What to make of this?
What word describes the kind of deep-seated confusion you smell when reading something like this?
It’s hard to pin down, because it seems like an empowering, uplifting message of how weirdness is bringing together people in their love of God. But really, cut the shit. What kind of God is this? It’s certainly a Lutheran God, as Bolz-Weber has her theology right. It’s the God offering grace regardless of action, regardless of who you are, a non-judgmental God with no answers. This is what she says, no argument. It’s not supposed to be an actionable faith.
Come on, ask the obvious question: what’s the point?
You might say the point is in the belief itself, but if the belief creates no consequence, then why does it matter if they believe? Bolz-Weber assaults “spirituality” as a cheap form of self-help; bless her, she’s right. But then, what’s the big deal about God? If it isn’t to make people feel good about themselves, help them cope with reality – a la “spirituality” – then why does it matter if you believe? Why does this come off as such an alien piece to the religious fabric, while grabbing so many people who can’t see themselves as the kind of people who are religious? Why pull in the freaks and geeks
Let me just go ahead and tell you what religion is as a matter of my opinion:
In the past, religion legitimized the hierarchies and social demands of society through various types of divine narrative and mandate. In societies rife with stratification and forced discipline, where stupid people were perpetually confused and disoriented by their existence as subjects, religion offered an explanation meant to be grasped by anyone, and reinforced it through ritual that bound people together with the artistic identity of the culture they lived in.
Then, the idea left its moorings as monotheism took over, resulting in purposelessness as the paradoxes of faith failed the sniff test. What all-powerful entity would set up existence as a losing test or game for creatures he loves, knowing some will fail? This started around the Protestant Reformation.
Religious variety required selling the faith to people, and the non-judgmentalism came gradually, as near-militant Protestant faiths built on gratitude to God for their grace gave way to institutional competition, theologies built to draw in customers like streamers at a used car dealership. No expectations of rigor sells well with a consumerist people, and we live in a world now where religion is basically expected to be what people want it to be. This is how God becomes irrelevant, taken from an shared idea with meaning to a symbol of the biblical literalist’s desperation.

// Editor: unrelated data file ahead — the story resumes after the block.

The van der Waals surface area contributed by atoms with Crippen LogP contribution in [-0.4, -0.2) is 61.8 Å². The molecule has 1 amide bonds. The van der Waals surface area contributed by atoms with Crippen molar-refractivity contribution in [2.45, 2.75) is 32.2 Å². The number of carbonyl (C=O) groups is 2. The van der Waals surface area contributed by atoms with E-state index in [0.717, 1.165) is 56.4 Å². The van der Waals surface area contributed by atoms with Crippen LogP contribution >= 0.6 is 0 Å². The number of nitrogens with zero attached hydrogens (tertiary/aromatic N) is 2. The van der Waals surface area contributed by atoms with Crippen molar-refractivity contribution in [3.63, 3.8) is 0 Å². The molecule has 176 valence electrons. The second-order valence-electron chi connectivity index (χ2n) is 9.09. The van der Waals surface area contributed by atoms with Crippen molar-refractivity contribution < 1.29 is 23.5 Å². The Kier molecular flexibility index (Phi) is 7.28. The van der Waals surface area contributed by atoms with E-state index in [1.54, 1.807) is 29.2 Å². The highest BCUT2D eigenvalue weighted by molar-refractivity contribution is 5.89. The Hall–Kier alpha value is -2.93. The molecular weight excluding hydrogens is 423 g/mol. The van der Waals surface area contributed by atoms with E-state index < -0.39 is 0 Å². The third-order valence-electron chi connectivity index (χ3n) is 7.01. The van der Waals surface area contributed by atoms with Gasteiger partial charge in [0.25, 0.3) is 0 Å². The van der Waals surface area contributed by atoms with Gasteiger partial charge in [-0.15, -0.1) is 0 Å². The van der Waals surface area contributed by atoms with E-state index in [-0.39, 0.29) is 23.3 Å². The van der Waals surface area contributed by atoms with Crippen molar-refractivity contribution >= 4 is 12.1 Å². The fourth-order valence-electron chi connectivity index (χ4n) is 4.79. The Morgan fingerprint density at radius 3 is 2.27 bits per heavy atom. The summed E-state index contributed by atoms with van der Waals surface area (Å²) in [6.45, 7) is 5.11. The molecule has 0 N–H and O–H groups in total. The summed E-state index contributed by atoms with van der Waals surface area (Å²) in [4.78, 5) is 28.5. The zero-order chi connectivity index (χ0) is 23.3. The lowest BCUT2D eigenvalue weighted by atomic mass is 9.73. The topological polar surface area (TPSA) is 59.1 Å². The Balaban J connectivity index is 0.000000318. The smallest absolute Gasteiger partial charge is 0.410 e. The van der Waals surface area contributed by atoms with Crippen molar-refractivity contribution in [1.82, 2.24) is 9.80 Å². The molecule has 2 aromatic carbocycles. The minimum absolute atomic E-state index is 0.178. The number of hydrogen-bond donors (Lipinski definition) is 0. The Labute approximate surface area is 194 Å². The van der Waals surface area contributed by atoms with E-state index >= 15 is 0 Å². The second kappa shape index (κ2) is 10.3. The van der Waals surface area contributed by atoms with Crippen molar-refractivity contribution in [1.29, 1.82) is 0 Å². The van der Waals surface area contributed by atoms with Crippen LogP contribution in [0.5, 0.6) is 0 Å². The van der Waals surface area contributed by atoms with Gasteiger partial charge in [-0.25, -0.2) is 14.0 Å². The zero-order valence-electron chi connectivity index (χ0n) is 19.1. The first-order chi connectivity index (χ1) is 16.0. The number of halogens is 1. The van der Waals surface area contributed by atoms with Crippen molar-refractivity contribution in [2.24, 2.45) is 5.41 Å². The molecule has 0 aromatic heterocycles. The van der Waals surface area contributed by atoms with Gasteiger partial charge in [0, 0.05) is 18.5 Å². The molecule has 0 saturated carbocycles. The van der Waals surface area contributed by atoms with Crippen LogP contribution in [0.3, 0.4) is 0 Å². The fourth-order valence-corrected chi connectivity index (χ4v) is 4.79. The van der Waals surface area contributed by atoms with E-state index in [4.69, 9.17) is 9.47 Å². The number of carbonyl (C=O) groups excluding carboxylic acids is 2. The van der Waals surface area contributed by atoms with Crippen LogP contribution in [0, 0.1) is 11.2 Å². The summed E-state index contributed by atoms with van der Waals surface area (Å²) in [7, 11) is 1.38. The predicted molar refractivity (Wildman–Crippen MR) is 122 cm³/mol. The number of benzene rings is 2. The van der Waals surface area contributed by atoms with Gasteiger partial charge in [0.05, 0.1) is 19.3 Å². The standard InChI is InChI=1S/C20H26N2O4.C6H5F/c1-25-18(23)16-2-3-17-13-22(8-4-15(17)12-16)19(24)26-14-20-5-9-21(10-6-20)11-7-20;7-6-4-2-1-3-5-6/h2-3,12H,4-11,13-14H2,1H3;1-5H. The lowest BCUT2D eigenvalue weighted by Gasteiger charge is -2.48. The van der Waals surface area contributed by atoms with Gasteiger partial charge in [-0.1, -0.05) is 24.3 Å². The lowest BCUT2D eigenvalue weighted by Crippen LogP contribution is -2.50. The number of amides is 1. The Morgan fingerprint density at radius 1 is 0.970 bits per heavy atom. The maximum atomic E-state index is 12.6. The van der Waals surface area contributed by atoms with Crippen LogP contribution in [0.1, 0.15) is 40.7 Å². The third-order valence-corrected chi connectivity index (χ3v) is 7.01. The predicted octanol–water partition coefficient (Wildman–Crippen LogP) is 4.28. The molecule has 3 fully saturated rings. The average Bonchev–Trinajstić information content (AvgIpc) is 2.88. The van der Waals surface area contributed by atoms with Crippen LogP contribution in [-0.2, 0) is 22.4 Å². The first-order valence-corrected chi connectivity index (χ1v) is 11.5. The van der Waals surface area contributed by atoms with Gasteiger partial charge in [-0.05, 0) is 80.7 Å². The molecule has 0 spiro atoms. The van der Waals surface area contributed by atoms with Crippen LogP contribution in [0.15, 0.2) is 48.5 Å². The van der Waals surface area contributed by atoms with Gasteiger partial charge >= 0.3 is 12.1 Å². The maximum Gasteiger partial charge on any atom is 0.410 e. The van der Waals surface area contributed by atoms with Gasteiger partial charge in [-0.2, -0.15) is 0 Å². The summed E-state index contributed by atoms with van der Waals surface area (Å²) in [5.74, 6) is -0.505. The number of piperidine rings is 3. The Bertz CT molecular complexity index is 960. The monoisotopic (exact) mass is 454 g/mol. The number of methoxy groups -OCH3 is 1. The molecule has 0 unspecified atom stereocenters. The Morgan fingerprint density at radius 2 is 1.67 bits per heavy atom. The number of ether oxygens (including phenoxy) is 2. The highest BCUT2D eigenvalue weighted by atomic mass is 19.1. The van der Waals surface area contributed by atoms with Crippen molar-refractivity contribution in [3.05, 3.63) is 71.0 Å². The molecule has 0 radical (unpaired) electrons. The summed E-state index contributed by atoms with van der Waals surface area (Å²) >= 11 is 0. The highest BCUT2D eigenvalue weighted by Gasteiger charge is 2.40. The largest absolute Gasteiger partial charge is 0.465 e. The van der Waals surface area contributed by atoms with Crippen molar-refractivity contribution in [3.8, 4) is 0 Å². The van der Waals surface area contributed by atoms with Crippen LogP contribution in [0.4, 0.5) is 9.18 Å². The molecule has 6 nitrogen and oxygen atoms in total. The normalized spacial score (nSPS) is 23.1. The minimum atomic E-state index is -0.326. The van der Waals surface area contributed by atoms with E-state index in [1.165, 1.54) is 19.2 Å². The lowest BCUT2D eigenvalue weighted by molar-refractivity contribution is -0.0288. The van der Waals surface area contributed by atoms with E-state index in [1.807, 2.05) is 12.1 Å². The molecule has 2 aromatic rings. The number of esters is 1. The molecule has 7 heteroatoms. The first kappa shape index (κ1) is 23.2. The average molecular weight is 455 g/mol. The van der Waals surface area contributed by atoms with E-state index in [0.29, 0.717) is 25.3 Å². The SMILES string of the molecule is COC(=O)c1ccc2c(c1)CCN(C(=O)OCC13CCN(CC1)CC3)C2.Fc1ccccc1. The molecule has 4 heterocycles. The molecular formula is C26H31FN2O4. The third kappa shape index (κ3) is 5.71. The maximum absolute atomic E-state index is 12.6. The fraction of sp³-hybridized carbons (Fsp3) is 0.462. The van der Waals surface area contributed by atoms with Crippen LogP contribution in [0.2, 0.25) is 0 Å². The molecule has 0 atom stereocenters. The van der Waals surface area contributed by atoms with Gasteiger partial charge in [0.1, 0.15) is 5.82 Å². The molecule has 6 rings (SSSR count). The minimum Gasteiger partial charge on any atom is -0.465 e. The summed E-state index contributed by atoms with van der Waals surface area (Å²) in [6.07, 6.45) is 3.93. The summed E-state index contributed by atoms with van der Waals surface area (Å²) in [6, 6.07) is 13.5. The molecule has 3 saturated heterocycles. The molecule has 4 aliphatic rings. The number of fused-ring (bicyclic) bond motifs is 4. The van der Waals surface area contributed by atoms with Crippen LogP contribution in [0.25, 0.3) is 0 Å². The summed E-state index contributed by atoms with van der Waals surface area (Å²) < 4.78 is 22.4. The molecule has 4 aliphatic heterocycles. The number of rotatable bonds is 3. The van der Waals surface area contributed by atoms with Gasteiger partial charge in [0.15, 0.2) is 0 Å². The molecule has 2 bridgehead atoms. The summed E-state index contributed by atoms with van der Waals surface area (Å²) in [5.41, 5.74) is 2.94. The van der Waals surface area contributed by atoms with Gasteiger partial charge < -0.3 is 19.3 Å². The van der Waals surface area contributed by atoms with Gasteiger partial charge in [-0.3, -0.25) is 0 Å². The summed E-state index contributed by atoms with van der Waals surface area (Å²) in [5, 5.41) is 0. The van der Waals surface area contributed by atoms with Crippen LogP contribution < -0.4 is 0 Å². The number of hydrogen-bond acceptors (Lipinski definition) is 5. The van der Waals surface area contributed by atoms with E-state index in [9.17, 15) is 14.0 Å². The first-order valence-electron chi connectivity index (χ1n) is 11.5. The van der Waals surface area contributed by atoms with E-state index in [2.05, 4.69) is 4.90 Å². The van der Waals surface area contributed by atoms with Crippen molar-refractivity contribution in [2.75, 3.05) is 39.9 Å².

But it’s really beautiful, tho!
Ah, but beauty is a subjective matter, an element of personal recognition that comes with high practical value ex post facto. If it has no practical purpose, then it’s vestigial and a waste of resources. You might not think it’s totally pointless. It helps with issues of conscience and alienation. But at this point, religion is just barely easing the pain of the side effects it’s own ideas created. The conscience element is a direct result of living in a society still surrounded by ideas of sin. The alienation comes from living in a society which has found identity through shared ideas and faith, and then suddenly didn’t. If we know these ideas to be wrong, then why not just deal with it directly and kill them off?
We’re workin’ on it already!
The last facet of the faith with value? Specialness. This is the idea that people grasp when they realize how disposable they are. Imagining an intangible parent figure loves you is how modern Western freaks and geeks cope with the fact that not only do they not belong, but there’s no practical reason for anyone to care. In a world of 7 billion people, what’s one more? Well, the Big Guy cares about you! God now exists for the sake of your self-esteem.
Do we have a word for this?
Yes we do.
That word is pathetic.
Religion’s value is disciplinary. The idea that God is love was, and is, the fever dream of childish ideologues. No matter how hard you market the idea, it will never make sense that an all-powerful God loves you yet still allows you to not live in a state of perpetual bliss.